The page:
Not usually a reformist, but I think I'd campaign pretty hard to have the law changed so that women can smash car windows if the person in the car has catcalled and/or threatened them. Now, I know this wouldn't solve the wider problem of misogyny, and I know it would mean relying on the law working properly (!) but I just really think you should be able to do it without concern that there might be legal repercussions. - My friend Jane1 via Facebook yesterday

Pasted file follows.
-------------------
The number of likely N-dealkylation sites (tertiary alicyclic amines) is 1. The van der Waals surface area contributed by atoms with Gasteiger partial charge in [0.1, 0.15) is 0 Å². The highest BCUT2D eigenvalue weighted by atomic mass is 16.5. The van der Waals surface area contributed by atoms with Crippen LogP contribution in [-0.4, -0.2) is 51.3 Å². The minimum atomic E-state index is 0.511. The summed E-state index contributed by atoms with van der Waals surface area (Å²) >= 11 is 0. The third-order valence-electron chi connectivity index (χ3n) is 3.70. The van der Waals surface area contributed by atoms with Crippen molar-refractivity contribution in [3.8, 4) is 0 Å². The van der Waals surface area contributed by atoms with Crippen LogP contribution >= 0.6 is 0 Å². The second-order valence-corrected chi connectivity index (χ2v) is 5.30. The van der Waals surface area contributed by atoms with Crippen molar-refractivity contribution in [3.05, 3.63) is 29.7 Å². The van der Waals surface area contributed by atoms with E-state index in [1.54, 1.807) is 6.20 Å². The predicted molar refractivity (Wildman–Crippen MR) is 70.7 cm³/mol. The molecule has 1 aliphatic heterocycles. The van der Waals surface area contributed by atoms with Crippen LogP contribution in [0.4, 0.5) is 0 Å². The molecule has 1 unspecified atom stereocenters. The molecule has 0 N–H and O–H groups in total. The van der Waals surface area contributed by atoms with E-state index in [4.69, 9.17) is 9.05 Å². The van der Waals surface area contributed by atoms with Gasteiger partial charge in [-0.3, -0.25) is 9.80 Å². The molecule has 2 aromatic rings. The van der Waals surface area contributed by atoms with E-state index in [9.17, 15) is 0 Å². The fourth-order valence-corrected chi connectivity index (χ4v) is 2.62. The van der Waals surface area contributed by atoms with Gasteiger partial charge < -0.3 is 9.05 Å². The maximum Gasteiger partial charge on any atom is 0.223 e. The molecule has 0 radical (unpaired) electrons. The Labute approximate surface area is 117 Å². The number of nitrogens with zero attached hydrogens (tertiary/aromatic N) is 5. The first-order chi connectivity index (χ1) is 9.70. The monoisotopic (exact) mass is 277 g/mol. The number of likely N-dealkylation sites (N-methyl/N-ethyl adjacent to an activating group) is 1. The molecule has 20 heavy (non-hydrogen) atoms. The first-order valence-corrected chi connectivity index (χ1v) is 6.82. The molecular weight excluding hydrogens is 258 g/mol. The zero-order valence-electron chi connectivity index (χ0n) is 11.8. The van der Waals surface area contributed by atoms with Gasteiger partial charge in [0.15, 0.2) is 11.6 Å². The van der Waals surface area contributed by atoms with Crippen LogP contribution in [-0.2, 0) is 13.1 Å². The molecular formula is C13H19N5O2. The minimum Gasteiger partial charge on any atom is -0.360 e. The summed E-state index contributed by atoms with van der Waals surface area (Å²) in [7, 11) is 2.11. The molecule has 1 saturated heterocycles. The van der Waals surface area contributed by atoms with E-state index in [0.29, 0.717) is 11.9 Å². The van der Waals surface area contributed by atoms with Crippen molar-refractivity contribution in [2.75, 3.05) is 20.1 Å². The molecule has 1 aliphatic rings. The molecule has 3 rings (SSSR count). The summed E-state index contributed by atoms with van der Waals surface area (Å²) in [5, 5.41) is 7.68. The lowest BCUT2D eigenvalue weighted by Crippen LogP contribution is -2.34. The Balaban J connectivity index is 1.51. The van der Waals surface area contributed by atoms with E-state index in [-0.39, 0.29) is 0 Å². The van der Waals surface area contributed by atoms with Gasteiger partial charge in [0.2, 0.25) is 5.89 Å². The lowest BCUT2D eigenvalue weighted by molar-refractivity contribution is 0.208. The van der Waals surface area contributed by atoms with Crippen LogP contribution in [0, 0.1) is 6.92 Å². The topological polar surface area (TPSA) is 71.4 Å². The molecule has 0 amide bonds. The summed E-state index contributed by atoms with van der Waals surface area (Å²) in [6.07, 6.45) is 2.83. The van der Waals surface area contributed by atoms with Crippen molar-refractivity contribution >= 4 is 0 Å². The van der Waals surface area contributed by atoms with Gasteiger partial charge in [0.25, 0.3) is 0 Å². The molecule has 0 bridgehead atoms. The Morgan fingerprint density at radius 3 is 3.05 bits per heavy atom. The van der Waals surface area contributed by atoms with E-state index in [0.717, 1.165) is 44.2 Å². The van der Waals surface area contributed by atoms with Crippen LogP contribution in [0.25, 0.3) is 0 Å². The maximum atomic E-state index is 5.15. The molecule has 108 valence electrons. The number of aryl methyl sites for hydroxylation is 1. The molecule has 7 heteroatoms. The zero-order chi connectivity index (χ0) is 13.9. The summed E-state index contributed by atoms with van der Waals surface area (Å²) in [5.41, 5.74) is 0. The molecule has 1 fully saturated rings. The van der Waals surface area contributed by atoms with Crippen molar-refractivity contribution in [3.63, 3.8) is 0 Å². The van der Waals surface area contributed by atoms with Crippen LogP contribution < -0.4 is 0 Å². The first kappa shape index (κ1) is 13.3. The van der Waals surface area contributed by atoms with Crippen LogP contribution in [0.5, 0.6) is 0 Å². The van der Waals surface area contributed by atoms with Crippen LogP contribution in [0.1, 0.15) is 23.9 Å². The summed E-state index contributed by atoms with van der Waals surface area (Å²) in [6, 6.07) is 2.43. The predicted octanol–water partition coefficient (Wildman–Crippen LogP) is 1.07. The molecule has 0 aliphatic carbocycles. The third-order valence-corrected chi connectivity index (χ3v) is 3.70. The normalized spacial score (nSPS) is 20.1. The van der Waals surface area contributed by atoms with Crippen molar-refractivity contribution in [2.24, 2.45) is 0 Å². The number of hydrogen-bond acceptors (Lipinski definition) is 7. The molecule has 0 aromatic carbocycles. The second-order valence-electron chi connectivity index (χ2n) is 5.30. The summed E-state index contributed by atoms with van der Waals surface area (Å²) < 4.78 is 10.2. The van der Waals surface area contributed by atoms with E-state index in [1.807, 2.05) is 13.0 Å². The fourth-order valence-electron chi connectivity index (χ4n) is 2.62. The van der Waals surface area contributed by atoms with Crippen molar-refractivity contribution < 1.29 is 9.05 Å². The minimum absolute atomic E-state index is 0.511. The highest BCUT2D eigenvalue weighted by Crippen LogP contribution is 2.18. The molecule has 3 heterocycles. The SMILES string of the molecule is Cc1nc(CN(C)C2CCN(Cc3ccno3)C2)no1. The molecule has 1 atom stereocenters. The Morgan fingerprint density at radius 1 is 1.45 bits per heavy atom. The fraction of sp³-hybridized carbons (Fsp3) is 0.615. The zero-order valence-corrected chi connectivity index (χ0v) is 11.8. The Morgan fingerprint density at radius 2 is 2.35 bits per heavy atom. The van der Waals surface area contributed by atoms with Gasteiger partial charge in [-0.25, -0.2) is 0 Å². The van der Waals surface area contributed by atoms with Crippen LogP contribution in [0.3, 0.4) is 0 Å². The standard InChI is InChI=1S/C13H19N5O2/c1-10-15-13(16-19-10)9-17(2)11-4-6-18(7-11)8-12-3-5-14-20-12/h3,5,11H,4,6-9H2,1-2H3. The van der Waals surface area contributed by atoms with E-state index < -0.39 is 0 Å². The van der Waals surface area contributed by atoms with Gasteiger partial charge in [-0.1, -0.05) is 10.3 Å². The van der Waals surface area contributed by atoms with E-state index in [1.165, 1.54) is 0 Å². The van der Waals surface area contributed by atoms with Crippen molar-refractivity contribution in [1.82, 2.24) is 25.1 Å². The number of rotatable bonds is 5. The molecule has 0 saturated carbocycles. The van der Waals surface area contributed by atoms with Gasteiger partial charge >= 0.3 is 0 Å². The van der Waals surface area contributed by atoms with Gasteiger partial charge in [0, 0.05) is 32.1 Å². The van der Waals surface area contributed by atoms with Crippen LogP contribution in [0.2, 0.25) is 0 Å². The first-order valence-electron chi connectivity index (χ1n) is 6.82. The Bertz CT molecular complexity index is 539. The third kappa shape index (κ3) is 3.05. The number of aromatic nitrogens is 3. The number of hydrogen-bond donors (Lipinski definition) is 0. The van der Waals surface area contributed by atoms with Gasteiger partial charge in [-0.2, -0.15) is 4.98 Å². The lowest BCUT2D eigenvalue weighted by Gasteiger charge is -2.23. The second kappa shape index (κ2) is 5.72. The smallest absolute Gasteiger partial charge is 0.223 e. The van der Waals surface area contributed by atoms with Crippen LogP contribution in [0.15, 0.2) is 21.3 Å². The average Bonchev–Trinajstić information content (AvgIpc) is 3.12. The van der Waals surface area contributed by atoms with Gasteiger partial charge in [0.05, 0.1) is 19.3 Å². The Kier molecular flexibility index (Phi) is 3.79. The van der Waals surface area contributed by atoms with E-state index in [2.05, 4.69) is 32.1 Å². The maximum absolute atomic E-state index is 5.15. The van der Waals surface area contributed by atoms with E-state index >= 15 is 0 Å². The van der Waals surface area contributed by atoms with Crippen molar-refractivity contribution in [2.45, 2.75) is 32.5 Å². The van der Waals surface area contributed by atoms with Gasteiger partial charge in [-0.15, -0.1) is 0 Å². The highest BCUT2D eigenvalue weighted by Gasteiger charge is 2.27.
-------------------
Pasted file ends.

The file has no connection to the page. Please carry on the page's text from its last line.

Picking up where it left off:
Catcalling in this context refers to men shouting at women in public. It can be anything from a wolf-whistle to cries of “nice arse!” or “get your tits out love!” right up to overt threats of rape. Whatever form it takes, it’s aggressive, threatening, dehumanising, intimidating and violent. It’s no more of a compliment than a mugger saying he likes your phone before knifing you and snatching it from your hand. Oh yeah, and the number of people I know who’ve been mugged is far smaller than the number who have been sexually assaulted. Irrespective of where you come down on debates about patriarchy and feminism, if you don’t think this is something that needs to be addressed for its own sake, you can’t be adequately described without resorting to unpleasant sexual euphemisms that would be ironic in this context. Oh fuck it, we can reform language another time. If you’re defending catcalling, you’re a cunt.